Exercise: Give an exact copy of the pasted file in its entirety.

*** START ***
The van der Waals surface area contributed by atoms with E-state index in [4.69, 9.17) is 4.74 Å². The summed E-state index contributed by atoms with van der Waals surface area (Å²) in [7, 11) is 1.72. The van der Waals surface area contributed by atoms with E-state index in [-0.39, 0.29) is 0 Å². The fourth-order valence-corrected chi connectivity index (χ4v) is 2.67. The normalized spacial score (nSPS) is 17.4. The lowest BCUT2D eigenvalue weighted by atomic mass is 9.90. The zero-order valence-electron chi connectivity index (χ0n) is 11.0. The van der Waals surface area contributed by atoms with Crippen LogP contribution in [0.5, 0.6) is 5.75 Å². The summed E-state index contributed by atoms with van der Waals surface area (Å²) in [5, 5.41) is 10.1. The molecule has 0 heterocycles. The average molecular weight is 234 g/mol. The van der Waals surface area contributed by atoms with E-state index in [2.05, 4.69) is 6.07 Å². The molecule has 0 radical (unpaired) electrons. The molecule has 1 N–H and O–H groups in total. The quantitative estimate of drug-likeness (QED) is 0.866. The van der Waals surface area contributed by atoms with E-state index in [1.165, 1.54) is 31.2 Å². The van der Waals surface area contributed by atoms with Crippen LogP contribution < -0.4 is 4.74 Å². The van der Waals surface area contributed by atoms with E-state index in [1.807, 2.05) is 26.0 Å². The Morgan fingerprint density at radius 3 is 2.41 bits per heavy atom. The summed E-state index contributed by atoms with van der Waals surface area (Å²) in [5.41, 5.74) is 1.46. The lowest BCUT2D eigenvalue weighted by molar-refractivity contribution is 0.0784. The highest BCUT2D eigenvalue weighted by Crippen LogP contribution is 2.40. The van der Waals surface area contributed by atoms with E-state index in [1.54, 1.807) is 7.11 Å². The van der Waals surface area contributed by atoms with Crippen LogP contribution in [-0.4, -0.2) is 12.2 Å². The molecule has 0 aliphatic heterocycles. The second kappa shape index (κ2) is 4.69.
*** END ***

The van der Waals surface area contributed by atoms with E-state index in [4.69, 9.17) is 4.74 Å². The summed E-state index contributed by atoms with van der Waals surface area (Å²) in [7, 11) is 1.72. The van der Waals surface area contributed by atoms with E-state index in [-0.39, 0.29) is 0 Å². The fourth-order valence-corrected chi connectivity index (χ4v) is 2.67. The normalized spacial score (nSPS) is 17.4. The lowest BCUT2D eigenvalue weighted by atomic mass is 9.90. The zero-order valence-electron chi connectivity index (χ0n) is 11.0. The van der Waals surface area contributed by atoms with Crippen LogP contribution in [0.5, 0.6) is 5.75 Å². The summed E-state index contributed by atoms with van der Waals surface area (Å²) in [5, 5.41) is 10.1. The molecule has 0 heterocycles. The average molecular weight is 234 g/mol. The van der Waals surface area contributed by atoms with E-state index in [2.05, 4.69) is 6.07 Å². The molecule has 0 radical (unpaired) electrons. The molecule has 1 N–H and O–H groups in total. The quantitative estimate of drug-likeness (QED) is 0.866. The van der Waals surface area contributed by atoms with E-state index in [1.165, 1.54) is 31.2 Å². The van der Waals surface area contributed by atoms with Crippen LogP contribution < -0.4 is 4.74 Å². The van der Waals surface area contributed by atoms with E-state index in [1.807, 2.05) is 26.0 Å². The Morgan fingerprint density at radius 3 is 2.41 bits per heavy atom. The summed E-state index contributed by atoms with van der Waals surface area (Å²) in [5.41, 5.74) is 1.46. The lowest BCUT2D eigenvalue weighted by molar-refractivity contribution is 0.0784. The highest BCUT2D eigenvalue weighted by Crippen LogP contribution is 2.40. The van der Waals surface area contributed by atoms with E-state index in [1.54, 1.807) is 7.11 Å². The van der Waals surface area contributed by atoms with Crippen LogP contribution in [-0.4, -0.2) is 12.2 Å². The molecule has 0 aliphatic heterocycles. The second kappa shape index (κ2) is 4.69.